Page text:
Michelle Emslie, director of programming at the Yukon Arts Centre says the “penny dropped” for her when the National Arts Centre's SCENE series highlighted the North. The series of biennial festivals showcased artists from every region of Canada, starting in 2003 with Atlantic Canada and working their way across the country. In 2013, it was the North’s turn.
“There was a feeling that we didn’t have the star power that provinces did, and so the venues that were booked were smaller,” says Emslie. “But when all the Northerners were in Ottawa and we took over, everything was packed. It really speaks to the interest that Canadians have for the North, or even internationally now.”
Giving people a real glimpse of the modern Canadian Arctic is something Jocelyn Piirainen thinks art has the power to do. She’s the assistant curator of Inuit art at the Winnipeg Art Gallery, where next year the Inuit Art Centre will open its doors to showcase the more than 13,000 pieces of Inuit art held by the gallery—some of it in trust for the government of Nunavut, as there currently is no appropriate gallery space in Nunavut. It’s a monumental undertaking; a one of a kind example of showcasing and celebrating northern art, under the curatorship of an Inuit professional—but it’s still in Winnipeg, not Iqaluit. Piirainen’s originally from the North, and lived in Cambridge Bay before heading south. She sees a lot of northern art.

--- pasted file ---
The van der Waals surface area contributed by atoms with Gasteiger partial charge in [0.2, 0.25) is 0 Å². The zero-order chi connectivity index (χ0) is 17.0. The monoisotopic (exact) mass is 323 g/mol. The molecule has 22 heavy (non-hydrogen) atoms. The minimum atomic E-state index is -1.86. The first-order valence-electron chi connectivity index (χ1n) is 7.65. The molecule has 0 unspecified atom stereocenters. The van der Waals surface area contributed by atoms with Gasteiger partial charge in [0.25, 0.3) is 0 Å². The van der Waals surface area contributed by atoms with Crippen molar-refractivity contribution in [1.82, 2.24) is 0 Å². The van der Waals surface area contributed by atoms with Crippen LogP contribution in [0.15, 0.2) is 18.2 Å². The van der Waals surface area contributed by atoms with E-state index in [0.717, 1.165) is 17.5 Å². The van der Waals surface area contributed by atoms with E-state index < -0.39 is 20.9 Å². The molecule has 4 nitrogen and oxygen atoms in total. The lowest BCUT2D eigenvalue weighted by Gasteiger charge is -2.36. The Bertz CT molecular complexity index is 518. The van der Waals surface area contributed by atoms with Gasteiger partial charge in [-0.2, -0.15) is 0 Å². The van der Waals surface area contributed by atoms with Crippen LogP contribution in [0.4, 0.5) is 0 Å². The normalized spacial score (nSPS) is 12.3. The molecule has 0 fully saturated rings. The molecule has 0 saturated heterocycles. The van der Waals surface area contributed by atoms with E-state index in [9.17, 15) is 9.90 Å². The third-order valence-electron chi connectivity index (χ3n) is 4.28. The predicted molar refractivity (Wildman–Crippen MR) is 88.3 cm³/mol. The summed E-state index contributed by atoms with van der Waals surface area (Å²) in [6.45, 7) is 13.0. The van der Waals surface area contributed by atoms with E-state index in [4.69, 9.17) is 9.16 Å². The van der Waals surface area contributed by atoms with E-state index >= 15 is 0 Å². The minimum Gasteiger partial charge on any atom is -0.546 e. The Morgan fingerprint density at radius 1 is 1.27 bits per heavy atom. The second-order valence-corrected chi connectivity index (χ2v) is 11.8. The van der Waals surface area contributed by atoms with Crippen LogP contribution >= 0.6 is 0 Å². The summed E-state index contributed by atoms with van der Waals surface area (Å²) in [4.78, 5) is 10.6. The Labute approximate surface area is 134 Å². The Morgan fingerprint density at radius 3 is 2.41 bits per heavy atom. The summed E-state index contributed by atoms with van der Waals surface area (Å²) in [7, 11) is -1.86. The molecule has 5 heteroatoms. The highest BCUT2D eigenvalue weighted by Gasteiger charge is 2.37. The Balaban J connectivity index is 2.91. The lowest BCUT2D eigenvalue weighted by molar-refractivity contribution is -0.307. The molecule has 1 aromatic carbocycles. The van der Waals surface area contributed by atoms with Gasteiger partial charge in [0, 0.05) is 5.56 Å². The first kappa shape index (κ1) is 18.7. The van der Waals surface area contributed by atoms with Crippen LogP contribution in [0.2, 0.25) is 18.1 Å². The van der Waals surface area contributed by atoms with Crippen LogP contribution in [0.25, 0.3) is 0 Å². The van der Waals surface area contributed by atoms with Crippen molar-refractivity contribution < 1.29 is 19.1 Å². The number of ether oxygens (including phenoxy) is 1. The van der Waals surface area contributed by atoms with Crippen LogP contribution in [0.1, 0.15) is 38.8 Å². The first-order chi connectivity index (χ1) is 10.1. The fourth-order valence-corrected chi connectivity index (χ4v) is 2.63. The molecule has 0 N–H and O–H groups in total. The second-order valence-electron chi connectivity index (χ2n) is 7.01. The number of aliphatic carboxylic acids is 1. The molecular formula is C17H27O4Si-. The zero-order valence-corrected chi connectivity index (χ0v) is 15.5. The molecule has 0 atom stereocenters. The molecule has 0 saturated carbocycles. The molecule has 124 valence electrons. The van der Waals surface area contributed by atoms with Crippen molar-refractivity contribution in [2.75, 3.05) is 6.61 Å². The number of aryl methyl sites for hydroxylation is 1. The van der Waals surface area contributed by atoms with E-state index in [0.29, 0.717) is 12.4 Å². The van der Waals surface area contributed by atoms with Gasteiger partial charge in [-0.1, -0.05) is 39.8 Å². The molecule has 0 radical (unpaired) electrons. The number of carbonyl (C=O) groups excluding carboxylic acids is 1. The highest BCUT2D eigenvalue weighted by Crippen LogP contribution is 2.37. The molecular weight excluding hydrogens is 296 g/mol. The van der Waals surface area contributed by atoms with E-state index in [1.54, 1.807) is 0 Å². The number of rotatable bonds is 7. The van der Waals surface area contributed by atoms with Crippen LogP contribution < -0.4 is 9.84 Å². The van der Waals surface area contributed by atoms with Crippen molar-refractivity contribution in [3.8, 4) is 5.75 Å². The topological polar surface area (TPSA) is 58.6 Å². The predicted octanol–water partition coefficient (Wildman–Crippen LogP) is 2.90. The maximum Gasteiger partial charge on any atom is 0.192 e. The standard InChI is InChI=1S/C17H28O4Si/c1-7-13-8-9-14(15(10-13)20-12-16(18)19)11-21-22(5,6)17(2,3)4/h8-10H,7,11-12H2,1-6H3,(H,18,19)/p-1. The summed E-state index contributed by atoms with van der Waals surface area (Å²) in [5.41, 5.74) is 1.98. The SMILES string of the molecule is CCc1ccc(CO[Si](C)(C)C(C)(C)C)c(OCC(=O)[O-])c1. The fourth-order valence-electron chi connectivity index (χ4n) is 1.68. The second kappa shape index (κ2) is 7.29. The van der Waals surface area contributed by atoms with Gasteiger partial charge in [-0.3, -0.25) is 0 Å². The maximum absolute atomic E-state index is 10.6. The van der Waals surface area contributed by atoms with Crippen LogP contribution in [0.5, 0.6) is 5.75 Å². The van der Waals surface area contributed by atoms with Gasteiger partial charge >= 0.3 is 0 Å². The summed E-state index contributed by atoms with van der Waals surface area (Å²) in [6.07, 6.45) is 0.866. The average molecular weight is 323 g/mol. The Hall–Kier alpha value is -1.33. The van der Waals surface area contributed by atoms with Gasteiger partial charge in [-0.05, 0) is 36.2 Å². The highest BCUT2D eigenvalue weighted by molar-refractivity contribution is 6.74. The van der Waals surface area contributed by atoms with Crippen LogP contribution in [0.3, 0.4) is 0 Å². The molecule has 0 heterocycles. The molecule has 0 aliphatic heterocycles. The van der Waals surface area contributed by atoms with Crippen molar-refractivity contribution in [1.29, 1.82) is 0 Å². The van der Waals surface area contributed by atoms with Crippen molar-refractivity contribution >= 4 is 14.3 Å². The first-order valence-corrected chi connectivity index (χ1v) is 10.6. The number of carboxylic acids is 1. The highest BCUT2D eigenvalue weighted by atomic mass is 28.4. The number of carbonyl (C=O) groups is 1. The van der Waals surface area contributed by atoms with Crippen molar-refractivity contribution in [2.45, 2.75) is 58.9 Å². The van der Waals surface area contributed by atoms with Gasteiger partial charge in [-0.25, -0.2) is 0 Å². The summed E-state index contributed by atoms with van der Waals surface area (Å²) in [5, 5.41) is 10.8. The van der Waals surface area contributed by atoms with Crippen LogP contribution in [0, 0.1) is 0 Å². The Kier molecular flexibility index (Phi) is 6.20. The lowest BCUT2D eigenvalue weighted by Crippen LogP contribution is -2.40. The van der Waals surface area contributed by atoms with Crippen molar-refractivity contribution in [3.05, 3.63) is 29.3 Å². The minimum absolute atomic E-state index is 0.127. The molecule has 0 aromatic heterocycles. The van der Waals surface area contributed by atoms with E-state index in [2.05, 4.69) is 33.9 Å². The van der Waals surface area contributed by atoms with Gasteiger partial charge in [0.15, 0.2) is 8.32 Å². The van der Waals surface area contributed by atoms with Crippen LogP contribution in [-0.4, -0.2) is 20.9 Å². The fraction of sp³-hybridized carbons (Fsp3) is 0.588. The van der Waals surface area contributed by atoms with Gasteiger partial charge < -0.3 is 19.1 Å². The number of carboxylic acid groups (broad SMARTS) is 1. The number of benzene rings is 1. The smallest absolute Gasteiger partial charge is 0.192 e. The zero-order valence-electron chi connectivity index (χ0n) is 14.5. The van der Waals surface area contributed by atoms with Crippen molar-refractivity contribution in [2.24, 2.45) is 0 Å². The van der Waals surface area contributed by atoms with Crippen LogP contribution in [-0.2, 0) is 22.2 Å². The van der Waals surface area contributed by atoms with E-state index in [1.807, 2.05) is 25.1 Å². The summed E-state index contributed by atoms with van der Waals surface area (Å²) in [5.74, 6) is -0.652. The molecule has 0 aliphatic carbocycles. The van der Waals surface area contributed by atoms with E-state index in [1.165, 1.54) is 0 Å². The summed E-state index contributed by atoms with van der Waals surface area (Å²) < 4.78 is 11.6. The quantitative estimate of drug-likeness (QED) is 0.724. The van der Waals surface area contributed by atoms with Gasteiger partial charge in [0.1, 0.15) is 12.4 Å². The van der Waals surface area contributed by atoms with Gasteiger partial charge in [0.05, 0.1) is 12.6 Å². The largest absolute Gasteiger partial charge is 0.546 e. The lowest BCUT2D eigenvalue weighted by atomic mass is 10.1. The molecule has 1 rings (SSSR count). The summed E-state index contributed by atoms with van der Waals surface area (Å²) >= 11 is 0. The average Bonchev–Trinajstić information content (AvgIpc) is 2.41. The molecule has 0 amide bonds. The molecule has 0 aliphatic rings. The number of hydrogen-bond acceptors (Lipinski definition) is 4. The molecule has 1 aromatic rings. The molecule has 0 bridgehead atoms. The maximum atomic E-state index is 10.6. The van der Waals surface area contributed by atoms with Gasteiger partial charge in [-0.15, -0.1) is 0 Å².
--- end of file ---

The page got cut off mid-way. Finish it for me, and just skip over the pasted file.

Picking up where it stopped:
“The content really is reflecting the kind of contemporary lifestyles of Inuit or Indigenous artists living in the North. There are some of the public that are still very much surprised by this contemporary view of the North. It’s a great thing for southern audiences to see that. For them to change their own perspectives on what the North is. We’re not all living in iglus anymore. The North is a modern, contemporary place and we’re trying to merge the contemporary and the traditional as well.”